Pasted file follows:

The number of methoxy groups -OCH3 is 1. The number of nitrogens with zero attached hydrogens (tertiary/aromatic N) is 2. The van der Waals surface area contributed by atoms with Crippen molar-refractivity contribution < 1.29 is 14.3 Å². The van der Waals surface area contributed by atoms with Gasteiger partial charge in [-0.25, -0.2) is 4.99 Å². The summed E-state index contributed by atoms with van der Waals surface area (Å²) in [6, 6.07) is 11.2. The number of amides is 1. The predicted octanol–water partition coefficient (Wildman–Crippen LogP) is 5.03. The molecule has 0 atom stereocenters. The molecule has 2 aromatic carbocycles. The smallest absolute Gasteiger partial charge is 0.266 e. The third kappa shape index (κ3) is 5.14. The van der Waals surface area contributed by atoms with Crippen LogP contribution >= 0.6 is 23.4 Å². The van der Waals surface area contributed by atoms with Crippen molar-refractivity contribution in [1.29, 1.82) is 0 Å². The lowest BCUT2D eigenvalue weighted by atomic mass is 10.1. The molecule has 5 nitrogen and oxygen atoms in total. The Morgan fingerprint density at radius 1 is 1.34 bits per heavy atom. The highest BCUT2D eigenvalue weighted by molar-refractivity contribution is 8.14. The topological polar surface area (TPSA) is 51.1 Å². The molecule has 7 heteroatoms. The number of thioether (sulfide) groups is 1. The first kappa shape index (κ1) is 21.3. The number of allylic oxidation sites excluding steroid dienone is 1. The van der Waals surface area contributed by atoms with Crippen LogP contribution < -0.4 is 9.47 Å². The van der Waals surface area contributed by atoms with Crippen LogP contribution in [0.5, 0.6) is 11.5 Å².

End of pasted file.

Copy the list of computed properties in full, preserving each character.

The number of methoxy groups -OCH3 is 1. The number of nitrogens with zero attached hydrogens (tertiary/aromatic N) is 2. The van der Waals surface area contributed by atoms with Crippen molar-refractivity contribution < 1.29 is 14.3 Å². The van der Waals surface area contributed by atoms with Gasteiger partial charge in [-0.25, -0.2) is 4.99 Å². The summed E-state index contributed by atoms with van der Waals surface area (Å²) in [6, 6.07) is 11.2. The number of amides is 1. The predicted octanol–water partition coefficient (Wildman–Crippen LogP) is 5.03. The molecule has 0 atom stereocenters. The molecule has 2 aromatic carbocycles. The smallest absolute Gasteiger partial charge is 0.266 e. The third kappa shape index (κ3) is 5.14. The van der Waals surface area contributed by atoms with Crippen LogP contribution >= 0.6 is 23.4 Å². The van der Waals surface area contributed by atoms with Crippen molar-refractivity contribution in [1.29, 1.82) is 0 Å². The lowest BCUT2D eigenvalue weighted by atomic mass is 10.1. The molecule has 5 nitrogen and oxygen atoms in total. The Morgan fingerprint density at radius 1 is 1.34 bits per heavy atom. The highest BCUT2D eigenvalue weighted by molar-refractivity contribution is 8.14. The topological polar surface area (TPSA) is 51.1 Å². The molecule has 7 heteroatoms. The number of thioether (sulfide) groups is 1. The first kappa shape index (κ1) is 21.3. The number of allylic oxidation sites excluding steroid dienone is 1. The van der Waals surface area contributed by atoms with Crippen LogP contribution < -0.4 is 9.47 Å². The van der Waals surface area contributed by atoms with Crippen LogP contribution in [0.5, 0.6) is 11.5 Å².